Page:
We know that in the last 12 years, somewhere between 48,891 and 68,448 dogs were killed in NSW alone because they were considered ‘too slow’. This is a damning insight into a business that exploits animals for entertainment. Their deaths were unnecessary and unjustified.
The level of cruelty within the greyhound industry has been overwhelming, for greyhounds and the animals tortured through horrific live baiting practices. Premier Mike Baird himself called the trade an “illegal and unconscionable activity”, and so it is just that such a trade be shut down.
It has since come to light that the ACT will follow New South Wales' lead and ban greyhound racing, after Chief Minister Andrew Barr said there was "no future for the industry" in the territory.
“The writing is on the wall for the greyhound racing industry. We now have two state governments recognising that routine and systemic animal cruelty is endemic across the industry,” said Elise Burgess, Voiceless spokesperson.
“No amount of legislative or policy change could have regulated away the cruelty inherent in this 'sport'. Voiceless hopes that Australia’s other states and territories follow NSW and ACT’s lead, and ban greyhound racing.”
This process began with the ABC Four Corners report, ‘Making a Killing’, which reaffirms why undercover investigations are absolutely necessary in detecting and prosecuting animal cruelty in Australia.
“Without the dedicated work of animal advocates, the media and key political figures, the culture of cruelty and widespread use of live baiting in the greyhound racing industry would have continued unchecked,” said Burgess.
“This is huge news for the animal protection movement, and for the thousands of greyhounds who will be spared from this horrific industry.”
Read NSW Premier Mike Baird’s statement here:
In response to widespread illegal and unconscionable activity, including the slaughtering of tens of thousands of dogs, I can today announce that NSW is putting an end to greyhound racing.
More than a year ago, we established a Special Commission of Inquiry into the greyhound industry after very disturbing reports emerged of cruelty to animals and other illegal activities.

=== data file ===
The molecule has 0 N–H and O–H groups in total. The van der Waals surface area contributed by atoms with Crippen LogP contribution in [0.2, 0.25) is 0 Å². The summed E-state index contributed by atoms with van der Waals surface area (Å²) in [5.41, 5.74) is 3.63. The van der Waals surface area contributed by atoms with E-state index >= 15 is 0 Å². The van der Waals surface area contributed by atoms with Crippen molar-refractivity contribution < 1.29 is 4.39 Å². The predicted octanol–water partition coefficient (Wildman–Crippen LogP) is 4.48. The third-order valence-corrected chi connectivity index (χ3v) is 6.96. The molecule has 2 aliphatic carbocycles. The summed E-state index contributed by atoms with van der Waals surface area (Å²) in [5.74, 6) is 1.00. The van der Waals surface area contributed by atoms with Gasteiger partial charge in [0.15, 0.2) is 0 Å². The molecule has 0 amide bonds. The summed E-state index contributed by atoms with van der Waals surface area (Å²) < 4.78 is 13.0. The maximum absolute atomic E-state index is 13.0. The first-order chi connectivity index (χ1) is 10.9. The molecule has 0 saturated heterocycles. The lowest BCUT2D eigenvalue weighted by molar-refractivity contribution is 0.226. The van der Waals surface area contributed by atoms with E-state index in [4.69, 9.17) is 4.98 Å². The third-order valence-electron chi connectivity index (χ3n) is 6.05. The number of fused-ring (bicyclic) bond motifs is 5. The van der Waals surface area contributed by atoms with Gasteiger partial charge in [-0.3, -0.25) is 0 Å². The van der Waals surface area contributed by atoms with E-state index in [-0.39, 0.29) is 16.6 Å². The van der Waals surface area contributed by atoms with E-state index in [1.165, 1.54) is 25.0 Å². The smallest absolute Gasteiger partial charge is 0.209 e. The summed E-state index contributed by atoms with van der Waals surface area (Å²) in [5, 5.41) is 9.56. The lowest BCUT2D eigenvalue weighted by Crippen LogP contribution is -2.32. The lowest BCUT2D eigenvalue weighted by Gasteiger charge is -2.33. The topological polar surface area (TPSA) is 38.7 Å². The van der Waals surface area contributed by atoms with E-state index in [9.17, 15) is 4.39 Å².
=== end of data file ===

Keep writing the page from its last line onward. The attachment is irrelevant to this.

We have now received the report of the Commission, conducted by former High Court Judge Michael McHugh, and the findings are damning. A link to the whole report is below, but some of the findings include:
- The mass killing of greyhounds. The report found, “In NSW in the last 12 years… somewhere between 48,891 and 68,448 dogs were killed because they were considered too slow to pay their way or were unsuitable for racing.” In the industry, they call this “wastage”. It’s not wastage: it is the unnecessary slaughtering of tens of thousands of healthy dogs.
- The widespread practice of “live baiting”. This is where live animals, like rabbits, are used as bait to be chased by dogs in training sessions. The report found that, even though this is already illegal and carries heavy penalties, “a trainer, who admitted to engaging in live baiting, testified that about 10-20% of trainers engaged in live baiting.”
- The systemic deception of the public concerning the numbers of deaths and injuries of dogs. It is estimated that 180 greyhounds per year sustain catastrophic injuries during races such as skull fractures or broken backs that result in their immediate death. But the commission found that “Greyhound Racing NSW had adopted a policy of deliberately misreporting the extent of injuries suffered by greyhounds at racetracks.”
- The industry is not capable, in the short or medium term, of reforming. The report found that “it appears unlikely that the issue of the large scale killing of healthy greyhounds by the industry can be addressed successfully in the future.” In fact, the report found that, "such is the culture of the industry and some of its leaders that it is no longer, if it ever was, entitled to the trust of the community."
One of the issues we have had to wrestle with is the positive impact of the greyhound racing industry. There are over 1000 direct jobs in the industry and nearly 6000 registered owners of greyhounds. Dog racing can be an important part of the social fabric of regional towns. And, of course, having a punt on the dogs over a few beers is good fun for many people.
So, as Mr McHugh asked, do such benefits of the dog racing industry outweigh the shortcomings?
Based on this report, the Government believes they do not.
Greyhound racing has been banned in many countries and many states of the US and is legal in only eight countries around the world. NSW will be the first state in Australia to ban it.
Over the coming months, we will consult with the industry to help minimise the pain as best we can for the innocent industry participants as we work towards an orderly industry shutdown. We will develop a strategy to work with the RSPCA to manage the welfare of existing greyhounds. And the transition arrangement for Greyhound Racing NSW assets (like greyhound racing tracks) will ensure they are used for open public space, alternative sports facilities or other community use.
I feel much empathy for innocent trainers and those who will lose their job or hobby as a result of this. And I understand the disappointment of people who enjoy having a punt on the dogs. But we simply cannot and will not stand-by and allow the widespread and systemic mistreatment of animals.
You can read the full report here: http://www.greyhoundracinginquiry.justice.nsw.gov.au/.